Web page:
Founded in 1996 by Sridhar Vembu, business software provider Zoho took a leap of faith in artificial intelligence (AI) with the launch of its AI and machine learning (ML) labs in 2014.
Six years later, the once two-member team stands at 100.
“At Zoho Labs, we do very focused research, not just ivory tower research -- research that has a goal to see the light of the day, not research that just goes for publication or conference talks,” director of AI research at Zoho, Ramprakash Ramamoorthy told TechCircle, in an interview.
Having begun with early-stage AI models on databases, which form the core of all enterprise business, the team went on to form a hardware group that worked on accelerating the models and databases using graphics processing units, regular expression computation, used Field Programmable Gate Arrays (FGPAs), among other projects over the years.
Currently, Zoho’s AI and ML business unit functions across three core areas -- statistical machine learning, computer vision, and natural language processing (NLP).
“We used to joke internally that statistical machine learning is a statistics group with a marketing team. Things have been around since the 1950s-60s. But then it's good, you train a model on top of your data and then you take intuitions out of it. Typically we have something like a time series analysis, you do apply anomaly and forecasting… again, these are much better versions than their non-AI and ML counterparts. AI and ML account for multi-dimensional values where trends and seasonality are captured,” Ramamoorthy said, when asked about use cases that have been developed across the three core areas of work.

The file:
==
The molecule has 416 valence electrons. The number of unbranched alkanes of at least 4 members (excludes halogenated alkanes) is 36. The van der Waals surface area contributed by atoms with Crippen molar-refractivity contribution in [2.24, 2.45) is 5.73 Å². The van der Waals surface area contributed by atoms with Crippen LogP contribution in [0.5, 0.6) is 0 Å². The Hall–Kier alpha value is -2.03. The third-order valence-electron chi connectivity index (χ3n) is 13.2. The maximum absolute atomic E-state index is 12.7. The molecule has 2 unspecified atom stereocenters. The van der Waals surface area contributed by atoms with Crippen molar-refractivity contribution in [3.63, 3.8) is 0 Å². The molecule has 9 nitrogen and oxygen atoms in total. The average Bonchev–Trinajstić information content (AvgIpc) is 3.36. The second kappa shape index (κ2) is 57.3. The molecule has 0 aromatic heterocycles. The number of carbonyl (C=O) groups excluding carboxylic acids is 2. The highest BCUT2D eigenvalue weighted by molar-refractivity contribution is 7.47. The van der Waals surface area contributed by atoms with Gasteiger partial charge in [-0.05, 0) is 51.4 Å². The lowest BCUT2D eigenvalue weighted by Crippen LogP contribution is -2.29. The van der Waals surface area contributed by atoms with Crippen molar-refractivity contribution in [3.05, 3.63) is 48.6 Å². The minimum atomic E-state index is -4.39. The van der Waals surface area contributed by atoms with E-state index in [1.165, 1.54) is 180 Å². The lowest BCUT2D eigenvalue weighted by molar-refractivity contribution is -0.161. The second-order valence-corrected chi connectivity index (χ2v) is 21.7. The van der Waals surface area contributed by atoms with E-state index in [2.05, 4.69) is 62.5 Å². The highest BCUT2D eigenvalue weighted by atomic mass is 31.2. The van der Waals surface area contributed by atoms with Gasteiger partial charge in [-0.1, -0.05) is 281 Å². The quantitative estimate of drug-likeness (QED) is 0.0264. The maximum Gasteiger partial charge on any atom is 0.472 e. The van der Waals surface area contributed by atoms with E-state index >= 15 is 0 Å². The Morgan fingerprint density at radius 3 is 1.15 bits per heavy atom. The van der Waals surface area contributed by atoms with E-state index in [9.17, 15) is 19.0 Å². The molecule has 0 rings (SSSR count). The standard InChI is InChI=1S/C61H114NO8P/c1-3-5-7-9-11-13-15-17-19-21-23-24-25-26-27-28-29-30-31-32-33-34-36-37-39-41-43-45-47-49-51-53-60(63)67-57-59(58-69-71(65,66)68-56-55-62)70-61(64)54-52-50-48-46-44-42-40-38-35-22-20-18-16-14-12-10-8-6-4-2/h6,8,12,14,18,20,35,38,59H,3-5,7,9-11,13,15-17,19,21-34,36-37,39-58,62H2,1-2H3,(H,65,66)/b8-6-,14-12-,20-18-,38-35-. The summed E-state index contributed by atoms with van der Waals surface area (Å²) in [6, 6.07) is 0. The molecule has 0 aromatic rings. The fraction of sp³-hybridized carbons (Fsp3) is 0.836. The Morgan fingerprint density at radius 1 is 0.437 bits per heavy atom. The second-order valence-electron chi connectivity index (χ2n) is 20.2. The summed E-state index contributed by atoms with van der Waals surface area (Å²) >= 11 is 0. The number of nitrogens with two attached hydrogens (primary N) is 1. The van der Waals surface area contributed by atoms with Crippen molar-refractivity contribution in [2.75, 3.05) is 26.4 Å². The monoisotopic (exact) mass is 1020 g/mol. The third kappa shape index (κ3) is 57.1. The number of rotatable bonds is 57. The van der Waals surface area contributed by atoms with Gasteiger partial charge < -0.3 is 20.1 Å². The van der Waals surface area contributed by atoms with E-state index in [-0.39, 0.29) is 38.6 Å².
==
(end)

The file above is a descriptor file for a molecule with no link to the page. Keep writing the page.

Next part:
In the computer vision work area, he said that currently, images and data form a large chunk of enterprise software. “Let's say I go on a business trip. ‘Zoho Expense’ can take photos of all the recipes, carry out Optical Character Recognition (OCR), forecasting, and anomaly algorithms to simplify the whole princess with the OCR suite,” he explained.
Zoho Notes as an application is also a use case from the unit’s NLP work area. When users visit conferences and take pictures on their phone, it lets them turn the images into a note format, which are also searchable through images. Data interaction in NLP happens via texts, translation, grammar, and language.
In the video, which are excerpts from the interview, Ramamoorthy also talks about early days of AI in enterprise businesses in 2011, recurrent neural networks and computer vision as right fits into Zoho's existing products, the return of investment of AI research at Zoho, and how the technology will change future business software.
Ramamoorthy graduated with an undergraduate degree in information and communication technology engineering in 2012, and began his journey with Zoho as an intern, back in 2011.